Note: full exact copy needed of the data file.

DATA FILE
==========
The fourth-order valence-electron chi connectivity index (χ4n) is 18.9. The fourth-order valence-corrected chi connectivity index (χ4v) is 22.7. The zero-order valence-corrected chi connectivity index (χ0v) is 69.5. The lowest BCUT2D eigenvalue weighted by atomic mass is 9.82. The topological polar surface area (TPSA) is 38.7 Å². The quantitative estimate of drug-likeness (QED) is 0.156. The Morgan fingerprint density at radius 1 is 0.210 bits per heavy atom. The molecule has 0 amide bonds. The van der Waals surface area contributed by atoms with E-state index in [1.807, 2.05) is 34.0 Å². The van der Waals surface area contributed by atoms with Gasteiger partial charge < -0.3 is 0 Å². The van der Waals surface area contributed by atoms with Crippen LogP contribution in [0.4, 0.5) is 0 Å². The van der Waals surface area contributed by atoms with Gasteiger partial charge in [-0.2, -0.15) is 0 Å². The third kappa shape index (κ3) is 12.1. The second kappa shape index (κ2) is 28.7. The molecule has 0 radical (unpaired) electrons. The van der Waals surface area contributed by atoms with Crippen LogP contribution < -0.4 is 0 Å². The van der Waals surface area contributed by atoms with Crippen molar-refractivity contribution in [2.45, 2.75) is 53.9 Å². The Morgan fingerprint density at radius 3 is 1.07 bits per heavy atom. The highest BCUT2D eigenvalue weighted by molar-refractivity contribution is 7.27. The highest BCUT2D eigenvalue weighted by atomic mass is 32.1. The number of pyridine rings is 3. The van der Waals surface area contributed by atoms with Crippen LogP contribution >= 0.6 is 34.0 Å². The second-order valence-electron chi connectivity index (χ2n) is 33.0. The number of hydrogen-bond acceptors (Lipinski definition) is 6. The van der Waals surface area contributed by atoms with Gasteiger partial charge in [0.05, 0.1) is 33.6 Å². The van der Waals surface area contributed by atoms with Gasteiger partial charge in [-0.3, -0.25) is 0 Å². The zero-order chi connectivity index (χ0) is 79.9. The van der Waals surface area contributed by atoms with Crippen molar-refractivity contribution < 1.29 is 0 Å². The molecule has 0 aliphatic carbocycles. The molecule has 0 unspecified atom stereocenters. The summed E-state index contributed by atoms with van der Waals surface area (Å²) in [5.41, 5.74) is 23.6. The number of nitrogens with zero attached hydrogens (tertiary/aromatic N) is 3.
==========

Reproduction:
The fourth-order valence-electron chi connectivity index (χ4n) is 18.9. The fourth-order valence-corrected chi connectivity index (χ4v) is 22.7. The zero-order valence-corrected chi connectivity index (χ0v) is 69.5. The lowest BCUT2D eigenvalue weighted by atomic mass is 9.82. The topological polar surface area (TPSA) is 38.7 Å². The quantitative estimate of drug-likeness (QED) is 0.156. The Morgan fingerprint density at radius 1 is 0.210 bits per heavy atom. The molecule has 0 amide bonds. The van der Waals surface area contributed by atoms with E-state index in [1.807, 2.05) is 34.0 Å². The van der Waals surface area contributed by atoms with Gasteiger partial charge < -0.3 is 0 Å². The van der Waals surface area contributed by atoms with Crippen LogP contribution in [0.4, 0.5) is 0 Å². The van der Waals surface area contributed by atoms with Gasteiger partial charge in [-0.2, -0.15) is 0 Å². The third kappa shape index (κ3) is 12.1. The second kappa shape index (κ2) is 28.7. The molecule has 0 radical (unpaired) electrons. The van der Waals surface area contributed by atoms with Crippen LogP contribution < -0.4 is 0 Å². The van der Waals surface area contributed by atoms with Crippen molar-refractivity contribution in [2.45, 2.75) is 53.9 Å². The Morgan fingerprint density at radius 3 is 1.07 bits per heavy atom. The highest BCUT2D eigenvalue weighted by molar-refractivity contribution is 7.27. The highest BCUT2D eigenvalue weighted by atomic mass is 32.1. The number of pyridine rings is 3. The van der Waals surface area contributed by atoms with Crippen LogP contribution >= 0.6 is 34.0 Å². The second-order valence-electron chi connectivity index (χ2n) is 33.0. The number of hydrogen-bond acceptors (Lipinski definition) is 6. The van der Waals surface area contributed by atoms with Gasteiger partial charge in [0.05, 0.1) is 33.6 Å². The van der Waals surface area contributed by atoms with Gasteiger partial charge in [-0.3, -0.25) is 0 Å². The zero-order chi connectivity index (χ0) is 79.9. The van der Waals surface area contributed by atoms with Crippen molar-refractivity contribution < 1.29 is 0 Å². The molecule has 0 aliphatic carbocycles. The molecule has 0 unspecified atom stereocenters. The summed E-state index contributed by atoms with van der Waals surface area (Å²) in [5.41, 5.74) is 23.6. The number of nitrogens with zero attached hydrogens (tertiary/aromatic N) is 3.